178861 Understanding the local food environment through a community food system assessment

Tuesday, October 28, 2008: 9:30 AM

Alison Gustafson, PhD, MPH, RD , Nutrition, University of Kentucky, Lexington, KY
Kiyah Duffey , Carolina Population Center, University of North Carolina Chapel Hill, Chapel Hill, NC
Alice Ammerman, DrPH, RD , Nutrition, University of North Carolina, Chapel Hill, NC
Nancy Creamer , Center for Environmental Farming Systems, North Carolina State University, Raleigh, NC
Sarah Worthington, BS , Center for Health Promotion and Disease Prevention and School of Public Health, University of North Carolina at Chapel Hill, Chapel Hill, NC
Scott Ickes , Nutrition, University of North Carolina, Chapel Hill, NC
Prompted by concerns over food quality & safety, food access, and environmental impact of current agricultural practices, public health attention has begun to include examining local food systems- the organizational structures by which food travels from producer to consumer. Food system assessments (FSA) have recently garnered attention as a technique to examine four attributes of a local food system (food production, distribution and processing, consumption, and recycling) and to identify areas where linkages between these sectors might improve economic and environmental sustainability as well as access to and markets for locally grown foods. Using ArcGIS, we conducted a small scale FSA in Wayne County, North Carolina. Results indicated the largest number of farms (n= 544) produced commodity crops (n= 201) with the second largest producer being hog livestock (n= 139). Comparatively, there were only 9 fruit & vegetable (F&V) farms in the county. Despite all 9 F&V farms being within a 10 mile radius of 37 schools and 2 hospitals, there are no established farm-to-school or farm-to-hospital programs. Additionally, 11 grocery stores within a 10 mile radius of 272 non-commodity farms currently sell only limited quantities of locally grown food. The FSA highlights gaps between the food system attributes as well as the potential to develop local profitable markets by having farms transition from commodity farming to fruits and vegetables. Such transitions could lead to diversification in the local farm economy and provide increased access to locally produced fruits and vegetables for schools, institutions, and consumers.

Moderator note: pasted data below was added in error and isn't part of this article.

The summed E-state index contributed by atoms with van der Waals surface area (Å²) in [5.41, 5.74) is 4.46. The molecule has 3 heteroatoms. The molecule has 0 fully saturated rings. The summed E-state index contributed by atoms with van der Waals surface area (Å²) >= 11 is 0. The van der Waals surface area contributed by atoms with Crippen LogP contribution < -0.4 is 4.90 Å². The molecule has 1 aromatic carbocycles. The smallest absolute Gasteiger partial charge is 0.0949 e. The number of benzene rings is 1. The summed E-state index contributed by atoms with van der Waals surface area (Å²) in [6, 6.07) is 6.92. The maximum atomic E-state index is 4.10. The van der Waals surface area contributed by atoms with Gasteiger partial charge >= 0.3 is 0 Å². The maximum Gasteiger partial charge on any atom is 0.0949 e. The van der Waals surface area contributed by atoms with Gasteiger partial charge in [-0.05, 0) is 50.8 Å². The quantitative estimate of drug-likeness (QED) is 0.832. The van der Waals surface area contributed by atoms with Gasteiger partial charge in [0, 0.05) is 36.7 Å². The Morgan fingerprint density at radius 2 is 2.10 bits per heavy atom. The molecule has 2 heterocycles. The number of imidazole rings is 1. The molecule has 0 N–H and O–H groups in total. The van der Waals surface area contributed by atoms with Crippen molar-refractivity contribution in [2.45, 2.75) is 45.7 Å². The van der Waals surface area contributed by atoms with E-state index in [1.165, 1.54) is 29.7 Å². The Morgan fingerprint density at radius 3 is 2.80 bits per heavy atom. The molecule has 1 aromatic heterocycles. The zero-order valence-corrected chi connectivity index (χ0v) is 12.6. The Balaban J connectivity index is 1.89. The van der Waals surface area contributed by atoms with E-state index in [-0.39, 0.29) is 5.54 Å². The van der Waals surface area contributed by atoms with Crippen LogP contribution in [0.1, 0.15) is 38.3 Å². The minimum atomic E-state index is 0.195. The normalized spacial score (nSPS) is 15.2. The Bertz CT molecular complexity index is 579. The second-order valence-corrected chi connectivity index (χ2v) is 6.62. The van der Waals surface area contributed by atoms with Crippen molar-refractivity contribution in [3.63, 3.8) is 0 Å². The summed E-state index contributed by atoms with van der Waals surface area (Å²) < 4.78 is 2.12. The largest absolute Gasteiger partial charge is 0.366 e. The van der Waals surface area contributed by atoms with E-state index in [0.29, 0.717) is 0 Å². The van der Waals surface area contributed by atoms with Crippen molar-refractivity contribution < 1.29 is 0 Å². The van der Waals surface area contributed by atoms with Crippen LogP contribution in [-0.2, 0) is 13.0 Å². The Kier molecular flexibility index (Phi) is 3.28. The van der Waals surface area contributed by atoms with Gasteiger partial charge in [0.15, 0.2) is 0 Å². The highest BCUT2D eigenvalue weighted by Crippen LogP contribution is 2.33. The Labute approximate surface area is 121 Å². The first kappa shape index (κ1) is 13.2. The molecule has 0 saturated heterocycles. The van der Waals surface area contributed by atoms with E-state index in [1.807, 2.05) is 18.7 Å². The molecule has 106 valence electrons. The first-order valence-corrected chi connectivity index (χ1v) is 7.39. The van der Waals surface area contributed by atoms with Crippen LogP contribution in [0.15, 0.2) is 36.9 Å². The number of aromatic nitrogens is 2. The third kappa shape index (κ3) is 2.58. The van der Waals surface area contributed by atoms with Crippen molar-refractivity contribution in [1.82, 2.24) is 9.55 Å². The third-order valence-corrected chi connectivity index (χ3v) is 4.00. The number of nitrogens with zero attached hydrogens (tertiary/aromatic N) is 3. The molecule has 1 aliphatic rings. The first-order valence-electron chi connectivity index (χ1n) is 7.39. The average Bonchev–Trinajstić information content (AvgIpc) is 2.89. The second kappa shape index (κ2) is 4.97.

Learning Objectives:
Explain the components of a food system assessment and how they are connected Identify community resources available to conduct a food system assessment Identify opportunities for collaboration between sectors of the food system

Presenting author's disclosure statement:

Qualified on the content I am responsible for because: I have collected and analyzed all data.
Any relevant financial relationships? No

I agree to comply with the American Public Health Association Conflict of Interest and Commercial Support Guidelines, and to disclose to the participants any off-label or experimental uses of a commercial product or service discussed in my presentation.